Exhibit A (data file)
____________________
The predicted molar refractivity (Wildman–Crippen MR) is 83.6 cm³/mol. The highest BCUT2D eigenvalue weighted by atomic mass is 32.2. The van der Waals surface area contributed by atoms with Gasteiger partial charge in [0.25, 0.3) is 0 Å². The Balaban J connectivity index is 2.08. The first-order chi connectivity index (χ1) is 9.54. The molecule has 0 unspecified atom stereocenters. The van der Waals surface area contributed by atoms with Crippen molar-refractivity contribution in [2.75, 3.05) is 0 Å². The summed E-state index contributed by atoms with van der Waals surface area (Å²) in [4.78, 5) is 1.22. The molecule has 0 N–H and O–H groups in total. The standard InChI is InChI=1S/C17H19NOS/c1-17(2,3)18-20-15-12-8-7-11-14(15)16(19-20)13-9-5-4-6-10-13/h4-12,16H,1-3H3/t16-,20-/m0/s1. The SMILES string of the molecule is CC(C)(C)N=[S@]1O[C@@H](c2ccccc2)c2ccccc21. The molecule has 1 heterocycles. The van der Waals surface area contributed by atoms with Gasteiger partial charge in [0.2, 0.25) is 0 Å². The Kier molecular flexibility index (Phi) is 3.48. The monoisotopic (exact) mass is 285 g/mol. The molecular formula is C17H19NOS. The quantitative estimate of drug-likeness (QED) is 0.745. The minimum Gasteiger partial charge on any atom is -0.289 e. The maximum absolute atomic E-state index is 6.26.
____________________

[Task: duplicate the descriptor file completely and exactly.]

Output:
The predicted molar refractivity (Wildman–Crippen MR) is 83.6 cm³/mol. The highest BCUT2D eigenvalue weighted by atomic mass is 32.2. The van der Waals surface area contributed by atoms with Gasteiger partial charge in [0.25, 0.3) is 0 Å². The Balaban J connectivity index is 2.08. The first-order chi connectivity index (χ1) is 9.54. The molecule has 0 unspecified atom stereocenters. The van der Waals surface area contributed by atoms with Crippen molar-refractivity contribution in [2.75, 3.05) is 0 Å². The summed E-state index contributed by atoms with van der Waals surface area (Å²) in [4.78, 5) is 1.22. The molecule has 0 N–H and O–H groups in total. The standard InChI is InChI=1S/C17H19NOS/c1-17(2,3)18-20-15-12-8-7-11-14(15)16(19-20)13-9-5-4-6-10-13/h4-12,16H,1-3H3/t16-,20-/m0/s1. The SMILES string of the molecule is CC(C)(C)N=[S@]1O[C@@H](c2ccccc2)c2ccccc21. The molecule has 1 heterocycles. The van der Waals surface area contributed by atoms with Gasteiger partial charge in [0.2, 0.25) is 0 Å². The Kier molecular flexibility index (Phi) is 3.48. The monoisotopic (exact) mass is 285 g/mol. The molecular formula is C17H19NOS. The quantitative estimate of drug-likeness (QED) is 0.745. The minimum Gasteiger partial charge on any atom is -0.289 e. The maximum absolute atomic E-state index is 6.26.